December 20, 2014

Oracle to Google: "We're Taking Our Java and Going Home! Unless You Pay."

Some interesting news broke late yesterday about the fact that Oracle is suing Google over the use of Java in the development of the Android platform.

A quote from the news.sky.com article:

The suit claims that Google “knowingly, directly and repeatedly infringed Oracle’s Java-related intellectual property” in developing Android, according to a statement from Oracle.

I cannot help but think Oracle is crying in their milk a little bit.  It is no secret that Oracle’s founder, Larry Ellison has always wanted to corner the market on cloud computing.  The whole idea of Oracle back in the day was that it was going to revolutionize computing by giving everyone sleek, portable terminals that tap into the Oracle database for all of their information.  Granted, Ellison was a visionary as we have seen this come to fruition with Android and implementations of cloud computing.

I see this suit as way to express some frustrations from a company that is frustrated that they have never become the information giant like Google has.  Back when Android development started in 2007, Java engineers were troubled and upset because of the implementation of Android, and it not being what they recommend.  What better way to strike back than in Google’s pocket.

Whether or not Oracle has a leg to stand on here to me is not the relevant question, what is the issue is what does Oracle stand to gain?  Or rather, what are they hoping to gain from Google?  A piece of Android future considerations?  Would they not be better served by trying to partner with Google rather than trying to make them an enemy?

I am sure we will be hearing more about this in the coming months, stay tuned.



  • http://planet.eckhardt.ws Planet

    The picture doesn’t match the story. It’s more like the bully ripping off the nerd’s lunch money.

  • http://www.fathatgames.com Brock Hatfield

    My full time job is working for a very large company. We have been asked to submit ideas simply to try to patent them. Then the legal group files these and uses them to scrape money from other companies. I know my employers dealings have been in the news far more than once.

    What is odd is how with these internet companies we seem to assume a .com bubble mindset that these companies are steered like a ship by one person and when that one person points and says “attack” the company starts the legal proceedings. In actuality these companies are lumbering beasts that are on an auto pilot of sorts. Corporate policy does the steering automatically with over sight by the CEO and executives who reserve the right to use the break to prevent bad situations. The legal groups job, per policy, is to sue any one they think they can get money from. Now that Android is apparently over taking the iphone in market share it makes Google/Android the prime target for this business function to target.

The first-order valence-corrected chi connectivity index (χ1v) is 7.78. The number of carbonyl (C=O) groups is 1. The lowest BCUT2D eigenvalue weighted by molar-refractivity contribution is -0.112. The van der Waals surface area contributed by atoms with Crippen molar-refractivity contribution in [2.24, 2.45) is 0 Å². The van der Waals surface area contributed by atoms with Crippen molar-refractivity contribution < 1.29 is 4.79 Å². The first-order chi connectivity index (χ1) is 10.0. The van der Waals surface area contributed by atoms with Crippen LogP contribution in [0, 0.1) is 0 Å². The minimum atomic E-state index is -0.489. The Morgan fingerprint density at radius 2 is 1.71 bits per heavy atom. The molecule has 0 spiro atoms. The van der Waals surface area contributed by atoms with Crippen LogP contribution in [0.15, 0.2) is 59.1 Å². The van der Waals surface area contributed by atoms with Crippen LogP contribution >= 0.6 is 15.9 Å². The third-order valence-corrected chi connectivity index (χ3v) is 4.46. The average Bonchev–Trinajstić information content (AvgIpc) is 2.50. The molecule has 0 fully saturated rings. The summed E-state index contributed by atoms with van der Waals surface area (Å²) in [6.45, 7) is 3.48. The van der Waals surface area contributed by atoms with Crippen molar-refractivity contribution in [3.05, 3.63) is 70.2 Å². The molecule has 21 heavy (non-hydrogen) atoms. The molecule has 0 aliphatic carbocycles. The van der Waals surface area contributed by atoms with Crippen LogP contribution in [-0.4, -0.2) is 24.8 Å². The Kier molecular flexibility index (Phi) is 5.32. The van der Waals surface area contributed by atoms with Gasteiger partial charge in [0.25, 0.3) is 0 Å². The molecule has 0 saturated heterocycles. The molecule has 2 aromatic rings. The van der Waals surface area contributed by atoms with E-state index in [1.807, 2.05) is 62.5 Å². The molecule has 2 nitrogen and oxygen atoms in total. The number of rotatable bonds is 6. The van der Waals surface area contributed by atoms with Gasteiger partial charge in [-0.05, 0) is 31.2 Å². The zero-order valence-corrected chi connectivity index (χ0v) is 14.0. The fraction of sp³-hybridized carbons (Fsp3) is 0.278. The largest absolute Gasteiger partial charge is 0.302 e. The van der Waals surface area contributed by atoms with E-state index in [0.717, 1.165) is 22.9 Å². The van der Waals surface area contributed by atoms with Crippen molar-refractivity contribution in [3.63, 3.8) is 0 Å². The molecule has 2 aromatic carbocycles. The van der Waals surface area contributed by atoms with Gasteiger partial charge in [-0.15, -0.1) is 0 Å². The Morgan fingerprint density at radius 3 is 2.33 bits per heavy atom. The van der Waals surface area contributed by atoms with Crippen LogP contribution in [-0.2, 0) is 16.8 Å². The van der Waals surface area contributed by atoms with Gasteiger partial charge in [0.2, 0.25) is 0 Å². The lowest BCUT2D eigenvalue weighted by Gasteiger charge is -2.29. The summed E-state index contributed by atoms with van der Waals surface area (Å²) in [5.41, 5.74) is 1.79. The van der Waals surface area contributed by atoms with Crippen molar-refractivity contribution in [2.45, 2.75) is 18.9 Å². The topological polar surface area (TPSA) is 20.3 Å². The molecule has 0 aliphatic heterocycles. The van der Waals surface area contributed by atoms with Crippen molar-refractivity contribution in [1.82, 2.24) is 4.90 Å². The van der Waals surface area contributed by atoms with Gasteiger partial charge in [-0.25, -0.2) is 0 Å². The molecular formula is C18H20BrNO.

AndroidGuys so far seems to have the most level headed perspective of this as most other “news” outlets seem to be sensationalizing it.

  • Howie_in_AZ

    If Google had just used a normal JVM instead of their Dalvik VM this would be a non-issue, but Google hates paying for things — hence the reasons why they prefer Python and Linux, among other open source projects. So now Oracle/Sun says that Android violates Java’s write once run anywhere philosophy… which it does; one cannot take a .dex file and run it on any JVM other than Dalvik, and one cannot take a .class file and run it on a Dalvik VM.

    And yet somehow people are defending Google.

    Wow.

    • Jeff S.

      Really … Google hates paying for things? So I guess you have inside information to back this up right? Considering Google’s current operating cash flow is ~$9billion (FY2009) and they have been known for buying up company’s left and right…I’d say you are wrong.

      Not to mention … Java was once Open Source under Sun (who actually created Java). Then Oracle buys Sun, and now they are crying because Android is so popular, and they feel they deserve some cheddar. For what? They didn’t develop anything, nor did they contribute anything to its development.

      Yes .. I defend Google, because Oracle is wrong with their approach of this issue. There are better ways … have they even tried just talking to Google? I doubt it.

      Wow x 2

      • Howie_in_AZ

        Yes, Google hates paying for things technology-wise.

        Also, corporations don’t talk to each other over tea and crumpets. Both of these companies are for-profit.

  • JohnB

    Howie – Let me introduct you to wikipedia:

    “Dalvik is the virtual machine on Android mobile devices.

    It runs applications which have been converted into a compact Dalvik Executable (.dex) format suitable for systems that are constrained in terms of memory and processor speed.”

    And yet you are pretending the Dalvik VM has no benefit on smartphones over a normal JVM.

    Wow.

    • Howie_in_AZ

      Yay for Wikipedia.

      Dalvik may have benefits over a “normal” JVM… *at the expense of breaking compatibility with every other JVM on the planet and possibly leading to a fork of Java itself*. Surely your Wikipedia article discusses that, and surely you realize the problems of having Java fork. Surely you realize the issue of breaking one of Java’s core tenets — the ability to write on, say, Windows and deploy on {Linux|MacOSX|Solaris|etc}. This core tenet is broken with Dalvik.

      Let’s not forget that Microsoft tried to add their own Windows-only features to Java and Sun rightfully came down hard on them.

  • Marcus

    Pls refer to the link as it explains how Google gets around the issues of this lawsuit:
    http://www.betaversion.org/~stefano/linotype/news/110/